Some of the difficult questions that might “gate” decisions about video access:

Can someone get killed using information in this video?
[This question is in a class of its own, strongly motivating removal from the index.]

Am I helping terrorists recruit?
Am I helping terrorists communicate?
Am I helping the public understand?
Am I helping the authorities monitor?

What is the archive’s social responsibility?
What is the curator’s personal responsibility?

Historically, this is a relatively new phenomenon. Civil war photographs were not contemporaneously copied or distributed. The substantial mass copying and distribution of media did not occur until early in the 20th Century.

There are war watchers: people who will take videos or photographs of the war, and sell them for monetary gain to the press or other outlets; sometimes these are of dubious authenticity.

The toll of physical violence on victims is tremendous: profound stress and pain, humiliation, dehumanization, degradation, objectification.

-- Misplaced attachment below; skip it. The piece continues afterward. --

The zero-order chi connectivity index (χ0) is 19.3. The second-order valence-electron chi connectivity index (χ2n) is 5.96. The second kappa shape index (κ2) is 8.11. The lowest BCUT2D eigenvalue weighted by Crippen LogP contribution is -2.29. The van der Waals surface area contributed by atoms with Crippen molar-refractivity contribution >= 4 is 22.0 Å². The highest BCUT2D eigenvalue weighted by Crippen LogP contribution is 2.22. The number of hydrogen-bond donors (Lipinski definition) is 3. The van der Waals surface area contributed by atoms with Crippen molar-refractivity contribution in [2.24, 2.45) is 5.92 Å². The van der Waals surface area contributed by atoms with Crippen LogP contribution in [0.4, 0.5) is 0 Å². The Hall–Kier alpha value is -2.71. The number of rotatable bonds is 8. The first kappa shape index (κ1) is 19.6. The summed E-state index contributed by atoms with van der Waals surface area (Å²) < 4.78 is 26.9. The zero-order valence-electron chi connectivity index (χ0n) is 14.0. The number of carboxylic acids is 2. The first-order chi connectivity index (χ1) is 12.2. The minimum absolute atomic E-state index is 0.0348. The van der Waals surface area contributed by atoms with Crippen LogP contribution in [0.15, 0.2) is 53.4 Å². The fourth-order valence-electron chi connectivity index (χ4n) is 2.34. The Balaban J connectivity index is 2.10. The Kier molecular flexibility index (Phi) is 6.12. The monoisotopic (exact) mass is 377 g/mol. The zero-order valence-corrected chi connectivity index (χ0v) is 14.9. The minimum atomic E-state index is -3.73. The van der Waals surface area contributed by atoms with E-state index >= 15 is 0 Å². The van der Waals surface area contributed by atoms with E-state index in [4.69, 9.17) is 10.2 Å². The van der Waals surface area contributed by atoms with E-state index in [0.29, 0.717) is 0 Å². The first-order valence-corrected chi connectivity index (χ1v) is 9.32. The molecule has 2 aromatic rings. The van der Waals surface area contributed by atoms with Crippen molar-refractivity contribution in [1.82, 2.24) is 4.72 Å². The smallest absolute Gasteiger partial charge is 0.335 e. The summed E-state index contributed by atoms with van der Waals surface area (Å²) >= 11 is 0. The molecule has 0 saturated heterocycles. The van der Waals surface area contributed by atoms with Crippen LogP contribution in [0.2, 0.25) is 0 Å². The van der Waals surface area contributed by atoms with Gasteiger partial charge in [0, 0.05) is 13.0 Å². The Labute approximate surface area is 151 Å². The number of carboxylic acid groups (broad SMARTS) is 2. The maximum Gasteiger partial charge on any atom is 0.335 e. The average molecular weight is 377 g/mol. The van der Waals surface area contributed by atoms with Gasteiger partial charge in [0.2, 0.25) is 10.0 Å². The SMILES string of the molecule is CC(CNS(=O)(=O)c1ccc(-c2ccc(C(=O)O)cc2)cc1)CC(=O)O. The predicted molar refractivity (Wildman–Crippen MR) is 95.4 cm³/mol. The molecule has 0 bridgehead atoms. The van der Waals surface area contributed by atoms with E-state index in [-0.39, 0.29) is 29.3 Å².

One participant with a recent and prolonged experience of war shared observations derived from a review of videos of the Iraq war on public video sharing sites:

  • War crimes are committed not only against individuals but against nations.
  • Citizens should be aware of what was done in their name.
  • The act of recording, archiving, and sharing is not neutral to the act of victimization; it can perpetuate victimization, but it can also heal.
  • There are cases where there might be valid grounds for retraction or removal.
  • The focus of such selective censorship should be on the rights of the victims.

Who might be permitted to request removal? In order of effect and impact:

  1. Victims or their families.
  2. Viewers who find content objectionable.